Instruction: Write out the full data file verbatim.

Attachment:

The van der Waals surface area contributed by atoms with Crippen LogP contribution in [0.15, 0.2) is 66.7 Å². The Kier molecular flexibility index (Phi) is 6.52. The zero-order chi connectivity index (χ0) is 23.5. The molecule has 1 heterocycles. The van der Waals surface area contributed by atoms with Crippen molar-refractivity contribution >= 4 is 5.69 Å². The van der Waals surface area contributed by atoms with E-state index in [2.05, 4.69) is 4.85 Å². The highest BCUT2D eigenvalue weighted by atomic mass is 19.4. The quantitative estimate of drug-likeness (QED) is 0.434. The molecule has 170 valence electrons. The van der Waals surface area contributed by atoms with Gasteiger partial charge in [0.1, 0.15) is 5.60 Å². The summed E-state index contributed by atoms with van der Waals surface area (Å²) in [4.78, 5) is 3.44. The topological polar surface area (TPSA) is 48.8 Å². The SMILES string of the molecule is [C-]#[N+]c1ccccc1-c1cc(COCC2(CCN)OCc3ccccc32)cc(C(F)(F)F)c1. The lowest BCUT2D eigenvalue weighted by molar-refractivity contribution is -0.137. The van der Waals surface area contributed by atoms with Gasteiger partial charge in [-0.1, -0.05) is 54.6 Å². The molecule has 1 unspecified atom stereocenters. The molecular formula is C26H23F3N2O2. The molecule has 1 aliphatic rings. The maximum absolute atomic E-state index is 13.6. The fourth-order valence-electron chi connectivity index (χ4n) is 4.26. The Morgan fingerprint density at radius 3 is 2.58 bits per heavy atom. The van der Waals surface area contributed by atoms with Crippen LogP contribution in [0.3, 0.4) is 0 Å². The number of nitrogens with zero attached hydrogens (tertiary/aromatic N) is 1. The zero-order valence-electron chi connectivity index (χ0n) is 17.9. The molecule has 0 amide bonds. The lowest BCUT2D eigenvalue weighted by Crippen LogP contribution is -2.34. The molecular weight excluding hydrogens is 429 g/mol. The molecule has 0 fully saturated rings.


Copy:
The van der Waals surface area contributed by atoms with Crippen LogP contribution in [0.15, 0.2) is 66.7 Å². The Kier molecular flexibility index (Phi) is 6.52. The zero-order chi connectivity index (χ0) is 23.5. The molecule has 1 heterocycles. The van der Waals surface area contributed by atoms with Crippen molar-refractivity contribution >= 4 is 5.69 Å². The van der Waals surface area contributed by atoms with E-state index in [2.05, 4.69) is 4.85 Å². The highest BCUT2D eigenvalue weighted by atomic mass is 19.4. The quantitative estimate of drug-likeness (QED) is 0.434. The molecule has 170 valence electrons. The van der Waals surface area contributed by atoms with Gasteiger partial charge in [0.1, 0.15) is 5.60 Å². The summed E-state index contributed by atoms with van der Waals surface area (Å²) in [4.78, 5) is 3.44. The topological polar surface area (TPSA) is 48.8 Å². The SMILES string of the molecule is [C-]#[N+]c1ccccc1-c1cc(COCC2(CCN)OCc3ccccc32)cc(C(F)(F)F)c1. The lowest BCUT2D eigenvalue weighted by molar-refractivity contribution is -0.137. The van der Waals surface area contributed by atoms with Gasteiger partial charge in [-0.1, -0.05) is 54.6 Å². The molecule has 1 unspecified atom stereocenters. The molecular formula is C26H23F3N2O2. The molecule has 1 aliphatic rings. The maximum absolute atomic E-state index is 13.6. The fourth-order valence-electron chi connectivity index (χ4n) is 4.26. The Morgan fingerprint density at radius 3 is 2.58 bits per heavy atom. The van der Waals surface area contributed by atoms with Crippen LogP contribution in [0.3, 0.4) is 0 Å². The number of nitrogens with zero attached hydrogens (tertiary/aromatic N) is 1. The zero-order valence-electron chi connectivity index (χ0n) is 17.9. The molecule has 0 amide bonds. The lowest BCUT2D eigenvalue weighted by Crippen LogP contribution is -2.34. The molecular weight excluding hydrogens is 429 g/mol. The molecule has 0 fully saturated rings.